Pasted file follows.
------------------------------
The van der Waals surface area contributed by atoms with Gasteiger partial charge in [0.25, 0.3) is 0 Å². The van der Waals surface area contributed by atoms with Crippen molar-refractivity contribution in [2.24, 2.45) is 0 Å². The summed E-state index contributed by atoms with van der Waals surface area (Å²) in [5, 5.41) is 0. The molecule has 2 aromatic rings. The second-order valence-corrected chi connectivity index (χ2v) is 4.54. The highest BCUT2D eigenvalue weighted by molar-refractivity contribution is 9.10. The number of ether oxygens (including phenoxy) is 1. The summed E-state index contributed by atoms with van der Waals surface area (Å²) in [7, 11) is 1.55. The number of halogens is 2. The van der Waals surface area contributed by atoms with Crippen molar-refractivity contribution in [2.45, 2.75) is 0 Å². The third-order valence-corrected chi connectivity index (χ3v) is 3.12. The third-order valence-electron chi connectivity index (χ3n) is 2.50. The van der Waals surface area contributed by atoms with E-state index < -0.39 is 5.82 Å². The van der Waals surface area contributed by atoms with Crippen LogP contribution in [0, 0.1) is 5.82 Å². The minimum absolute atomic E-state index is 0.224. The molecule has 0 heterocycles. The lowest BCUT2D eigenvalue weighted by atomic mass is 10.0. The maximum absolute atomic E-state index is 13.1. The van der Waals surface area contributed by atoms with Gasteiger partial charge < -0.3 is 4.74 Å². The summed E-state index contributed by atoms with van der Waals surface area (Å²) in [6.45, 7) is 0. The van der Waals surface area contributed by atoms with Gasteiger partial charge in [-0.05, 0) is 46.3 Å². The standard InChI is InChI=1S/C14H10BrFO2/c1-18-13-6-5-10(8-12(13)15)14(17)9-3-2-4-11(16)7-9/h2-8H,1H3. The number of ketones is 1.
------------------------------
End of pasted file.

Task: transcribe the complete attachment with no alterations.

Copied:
The van der Waals surface area contributed by atoms with Gasteiger partial charge in [0.25, 0.3) is 0 Å². The van der Waals surface area contributed by atoms with Crippen molar-refractivity contribution in [2.24, 2.45) is 0 Å². The summed E-state index contributed by atoms with van der Waals surface area (Å²) in [5, 5.41) is 0. The molecule has 2 aromatic rings. The second-order valence-corrected chi connectivity index (χ2v) is 4.54. The highest BCUT2D eigenvalue weighted by molar-refractivity contribution is 9.10. The number of ether oxygens (including phenoxy) is 1. The summed E-state index contributed by atoms with van der Waals surface area (Å²) in [7, 11) is 1.55. The number of halogens is 2. The van der Waals surface area contributed by atoms with Crippen molar-refractivity contribution in [2.45, 2.75) is 0 Å². The third-order valence-corrected chi connectivity index (χ3v) is 3.12. The third-order valence-electron chi connectivity index (χ3n) is 2.50. The van der Waals surface area contributed by atoms with E-state index < -0.39 is 5.82 Å². The van der Waals surface area contributed by atoms with Crippen LogP contribution in [0, 0.1) is 5.82 Å². The minimum absolute atomic E-state index is 0.224. The molecule has 0 heterocycles. The lowest BCUT2D eigenvalue weighted by atomic mass is 10.0. The maximum absolute atomic E-state index is 13.1. The van der Waals surface area contributed by atoms with Gasteiger partial charge < -0.3 is 4.74 Å². The summed E-state index contributed by atoms with van der Waals surface area (Å²) in [6.45, 7) is 0. The van der Waals surface area contributed by atoms with Gasteiger partial charge in [-0.05, 0) is 46.3 Å². The standard InChI is InChI=1S/C14H10BrFO2/c1-18-13-6-5-10(8-12(13)15)14(17)9-3-2-4-11(16)7-9/h2-8H,1H3. The number of ketones is 1.